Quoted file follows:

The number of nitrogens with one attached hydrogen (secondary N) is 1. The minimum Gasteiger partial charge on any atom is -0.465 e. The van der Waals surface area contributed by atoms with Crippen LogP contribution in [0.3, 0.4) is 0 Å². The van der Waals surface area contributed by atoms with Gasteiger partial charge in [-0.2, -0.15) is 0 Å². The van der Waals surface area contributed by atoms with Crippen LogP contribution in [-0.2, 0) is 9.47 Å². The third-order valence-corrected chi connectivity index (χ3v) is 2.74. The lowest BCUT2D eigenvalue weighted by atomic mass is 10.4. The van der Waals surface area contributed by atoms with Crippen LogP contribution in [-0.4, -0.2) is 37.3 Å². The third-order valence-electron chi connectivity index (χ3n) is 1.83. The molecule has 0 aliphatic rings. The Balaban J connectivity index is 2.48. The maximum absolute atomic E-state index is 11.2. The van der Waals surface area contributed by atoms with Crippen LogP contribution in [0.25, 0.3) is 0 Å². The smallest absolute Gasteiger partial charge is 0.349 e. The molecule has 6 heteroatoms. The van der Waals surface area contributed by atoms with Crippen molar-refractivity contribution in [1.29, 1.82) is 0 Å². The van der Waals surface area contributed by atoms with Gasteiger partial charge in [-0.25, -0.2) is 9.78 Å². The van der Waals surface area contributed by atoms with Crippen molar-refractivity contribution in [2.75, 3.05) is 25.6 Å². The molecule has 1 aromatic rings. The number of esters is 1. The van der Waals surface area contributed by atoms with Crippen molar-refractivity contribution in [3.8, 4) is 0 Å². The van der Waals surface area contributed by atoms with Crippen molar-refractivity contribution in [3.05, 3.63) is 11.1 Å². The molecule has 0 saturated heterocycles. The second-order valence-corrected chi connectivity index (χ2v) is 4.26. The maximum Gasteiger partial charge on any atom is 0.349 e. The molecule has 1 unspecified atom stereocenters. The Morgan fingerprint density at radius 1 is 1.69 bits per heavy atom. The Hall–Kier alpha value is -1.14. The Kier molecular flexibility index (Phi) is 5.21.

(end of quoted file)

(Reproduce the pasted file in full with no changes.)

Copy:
The number of nitrogens with one attached hydrogen (secondary N) is 1. The minimum Gasteiger partial charge on any atom is -0.465 e. The van der Waals surface area contributed by atoms with Crippen LogP contribution in [0.3, 0.4) is 0 Å². The van der Waals surface area contributed by atoms with Gasteiger partial charge in [-0.2, -0.15) is 0 Å². The van der Waals surface area contributed by atoms with Crippen LogP contribution in [-0.2, 0) is 9.47 Å². The third-order valence-corrected chi connectivity index (χ3v) is 2.74. The lowest BCUT2D eigenvalue weighted by atomic mass is 10.4. The van der Waals surface area contributed by atoms with Crippen LogP contribution in [-0.4, -0.2) is 37.3 Å². The third-order valence-electron chi connectivity index (χ3n) is 1.83. The molecule has 0 aliphatic rings. The Balaban J connectivity index is 2.48. The maximum absolute atomic E-state index is 11.2. The van der Waals surface area contributed by atoms with Crippen LogP contribution in [0.25, 0.3) is 0 Å². The smallest absolute Gasteiger partial charge is 0.349 e. The molecule has 6 heteroatoms. The van der Waals surface area contributed by atoms with Crippen molar-refractivity contribution in [1.29, 1.82) is 0 Å². The van der Waals surface area contributed by atoms with Gasteiger partial charge in [-0.25, -0.2) is 9.78 Å². The van der Waals surface area contributed by atoms with Crippen molar-refractivity contribution in [2.75, 3.05) is 25.6 Å². The molecule has 1 aromatic rings. The number of esters is 1. The van der Waals surface area contributed by atoms with Crippen molar-refractivity contribution in [3.8, 4) is 0 Å². The van der Waals surface area contributed by atoms with Crippen molar-refractivity contribution in [3.05, 3.63) is 11.1 Å². The molecule has 0 saturated heterocycles. The second-order valence-corrected chi connectivity index (χ2v) is 4.26. The maximum Gasteiger partial charge on any atom is 0.349 e. The molecule has 1 unspecified atom stereocenters. The Morgan fingerprint density at radius 1 is 1.69 bits per heavy atom. The Hall–Kier alpha value is -1.14. The Kier molecular flexibility index (Phi) is 5.21.